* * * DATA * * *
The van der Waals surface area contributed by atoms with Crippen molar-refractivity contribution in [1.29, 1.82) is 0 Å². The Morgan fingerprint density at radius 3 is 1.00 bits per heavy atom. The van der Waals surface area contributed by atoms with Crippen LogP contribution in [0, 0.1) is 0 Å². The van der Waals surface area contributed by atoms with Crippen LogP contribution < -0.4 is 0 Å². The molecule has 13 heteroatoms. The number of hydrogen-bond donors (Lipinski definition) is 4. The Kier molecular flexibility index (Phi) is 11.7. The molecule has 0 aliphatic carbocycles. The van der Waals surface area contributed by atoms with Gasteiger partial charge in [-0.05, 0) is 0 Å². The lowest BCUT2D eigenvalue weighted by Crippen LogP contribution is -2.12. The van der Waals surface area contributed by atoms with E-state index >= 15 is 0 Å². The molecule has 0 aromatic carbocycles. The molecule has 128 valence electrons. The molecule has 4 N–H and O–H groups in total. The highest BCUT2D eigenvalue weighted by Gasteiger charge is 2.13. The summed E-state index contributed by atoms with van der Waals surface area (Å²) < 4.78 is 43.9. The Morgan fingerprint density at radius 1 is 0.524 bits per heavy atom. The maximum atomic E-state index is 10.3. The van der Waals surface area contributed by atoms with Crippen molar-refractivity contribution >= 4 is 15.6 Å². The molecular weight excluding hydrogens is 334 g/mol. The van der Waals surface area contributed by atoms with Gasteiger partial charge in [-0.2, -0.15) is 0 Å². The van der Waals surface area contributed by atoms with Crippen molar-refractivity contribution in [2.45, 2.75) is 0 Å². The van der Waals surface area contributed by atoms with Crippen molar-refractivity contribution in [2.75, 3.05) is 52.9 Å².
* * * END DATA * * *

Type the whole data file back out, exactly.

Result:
The van der Waals surface area contributed by atoms with Crippen molar-refractivity contribution in [1.29, 1.82) is 0 Å². The Morgan fingerprint density at radius 3 is 1.00 bits per heavy atom. The van der Waals surface area contributed by atoms with Crippen LogP contribution in [0, 0.1) is 0 Å². The van der Waals surface area contributed by atoms with Crippen LogP contribution < -0.4 is 0 Å². The molecule has 13 heteroatoms. The number of hydrogen-bond donors (Lipinski definition) is 4. The Kier molecular flexibility index (Phi) is 11.7. The molecule has 0 aliphatic carbocycles. The van der Waals surface area contributed by atoms with Gasteiger partial charge in [-0.05, 0) is 0 Å². The lowest BCUT2D eigenvalue weighted by Crippen LogP contribution is -2.12. The van der Waals surface area contributed by atoms with E-state index >= 15 is 0 Å². The molecule has 0 aromatic carbocycles. The molecule has 128 valence electrons. The molecule has 4 N–H and O–H groups in total. The highest BCUT2D eigenvalue weighted by Gasteiger charge is 2.13. The summed E-state index contributed by atoms with van der Waals surface area (Å²) < 4.78 is 43.9. The Morgan fingerprint density at radius 1 is 0.524 bits per heavy atom. The maximum atomic E-state index is 10.3. The van der Waals surface area contributed by atoms with Crippen molar-refractivity contribution >= 4 is 15.6 Å². The molecular weight excluding hydrogens is 334 g/mol. The van der Waals surface area contributed by atoms with Gasteiger partial charge in [-0.2, -0.15) is 0 Å². The van der Waals surface area contributed by atoms with Crippen molar-refractivity contribution in [2.45, 2.75) is 0 Å². The van der Waals surface area contributed by atoms with Crippen molar-refractivity contribution in [2.75, 3.05) is 52.9 Å².